Farnsworth was born a Mormon in Utah. He became interested in electronics after his first telephone conversation with an out-of-state relative; he became interested in television programming after his discovery of a large cache of titillating magazines in the attic of the family's house.
In 1927 Farnsworth's Image Dissector camera transmitted its first image, a simple straight line. By 1928 Farnsworth had developed the system sufficiently to hold a demonstration for the press, in which his camera tube transmitted the image of an insane man telling jokes in German. And thus the sitcom was born.
In 1931 Farnsworth's company was transmitting regular entertainment programs, in a sense the first television network. The network in large part lives on today as Comedy Central, although an offshoot survives as ESPN.
Farnsworth developed the vacuum tube television display, an idea he conceived at age 14 and developed at age 21. During a patent lawsuit against RCA his high school teacher redrew a drawing Farnsworth had made on the blackboard when he was 14. Farnsworth won the suit and was paid royalties but never became wealthy until forming his own TV network.
Farnsworth's greatest achievement was to take his television invention and parlay it into a series of broadcasting stations throughout the United States. Thus, he became the inventor of the TV network. His first network was named VH1, which stood for "Visual Humor, First TV Network."
Farnsworth later sold his television-network patents to RCA, which formed NBC.
Farnsworth also invented the finglonger.
- "There's nothing on it worthwhile, and we're not going to watch it in this household, and I don't want it in your intellectual diet." -- Philo T. Farnsworth to his son Kent, regarding television.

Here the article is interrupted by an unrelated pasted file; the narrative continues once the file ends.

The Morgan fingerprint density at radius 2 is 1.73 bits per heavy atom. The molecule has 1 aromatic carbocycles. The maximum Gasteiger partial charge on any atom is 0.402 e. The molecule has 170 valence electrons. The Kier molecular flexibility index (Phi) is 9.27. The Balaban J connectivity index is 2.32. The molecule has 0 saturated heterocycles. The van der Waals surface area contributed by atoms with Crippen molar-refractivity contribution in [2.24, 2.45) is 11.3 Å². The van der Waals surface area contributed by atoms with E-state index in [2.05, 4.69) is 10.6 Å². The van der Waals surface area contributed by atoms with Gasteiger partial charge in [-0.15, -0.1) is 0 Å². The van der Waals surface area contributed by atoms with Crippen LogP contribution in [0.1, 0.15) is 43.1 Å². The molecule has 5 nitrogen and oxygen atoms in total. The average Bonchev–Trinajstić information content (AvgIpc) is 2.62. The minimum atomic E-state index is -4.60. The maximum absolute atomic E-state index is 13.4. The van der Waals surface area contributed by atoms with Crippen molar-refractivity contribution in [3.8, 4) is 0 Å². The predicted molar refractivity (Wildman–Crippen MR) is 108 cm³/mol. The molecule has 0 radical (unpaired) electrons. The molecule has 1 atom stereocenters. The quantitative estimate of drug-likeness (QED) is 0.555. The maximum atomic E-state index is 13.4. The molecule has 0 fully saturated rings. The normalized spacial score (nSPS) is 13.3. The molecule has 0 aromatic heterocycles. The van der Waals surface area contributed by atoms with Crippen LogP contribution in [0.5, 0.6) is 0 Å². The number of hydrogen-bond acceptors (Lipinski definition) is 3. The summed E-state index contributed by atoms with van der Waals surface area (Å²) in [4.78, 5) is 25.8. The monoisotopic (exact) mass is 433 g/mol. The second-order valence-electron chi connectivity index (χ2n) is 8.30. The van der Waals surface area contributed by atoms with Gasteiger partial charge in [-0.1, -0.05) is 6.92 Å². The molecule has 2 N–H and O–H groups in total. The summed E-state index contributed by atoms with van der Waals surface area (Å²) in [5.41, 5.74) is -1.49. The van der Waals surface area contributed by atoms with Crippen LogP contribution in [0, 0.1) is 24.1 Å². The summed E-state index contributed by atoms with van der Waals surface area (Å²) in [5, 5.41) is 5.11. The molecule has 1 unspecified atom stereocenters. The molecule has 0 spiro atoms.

- "Perhaps we should have the audience vote out one of the contestants by way of the telegraph." -- Philo T. Farnsworth to his son Kent, regarding the resolution of the first televised reality TV series, Philo's Stars.
- "Do you guys know who Philo Farnsworth was? He invented television. I don't mean he invented television like Uncle Milty, I mean he invented the television. In a little house in Provo, Utah. At a time when the idea of transmitting moving pictures through the air would be like me saying I've figured out a way to beam us aboard the Starship Enterprise. He was a visionary and he died broke and without fanfare. The guy I really like though was his brother in law Cliff Gardner. He said to Philo, 'I know everyone thinks you're crazy, but I want to be a part of this. I don't have your head for science, so I'm not gonna be much help with the design and mechanics of the invention. But it sounds like in order to do your testing, you're gonna need glass tubes.' See, Philo was inventing the cathode receptor, and even though Cliff didn't know what that meant or how it worked, he'd seen Philo's drawing and he knew they were gonna need glass tubes and since television hadn't been invented yet, it's not like you could get 'em at the local TV repair shop. 'I want to be a part of this,' Cliff said, 'and I don't have your head for science. How would it be if I taught myself to be a glassblower? And I could set up a little shop in the backyard. And I could make all the tubes you'll need for testing.' There oughta be Congressional medals for people like that." -- William H. Macy, playing Sam Donovan, on Aaron Sorkin's show Sports Night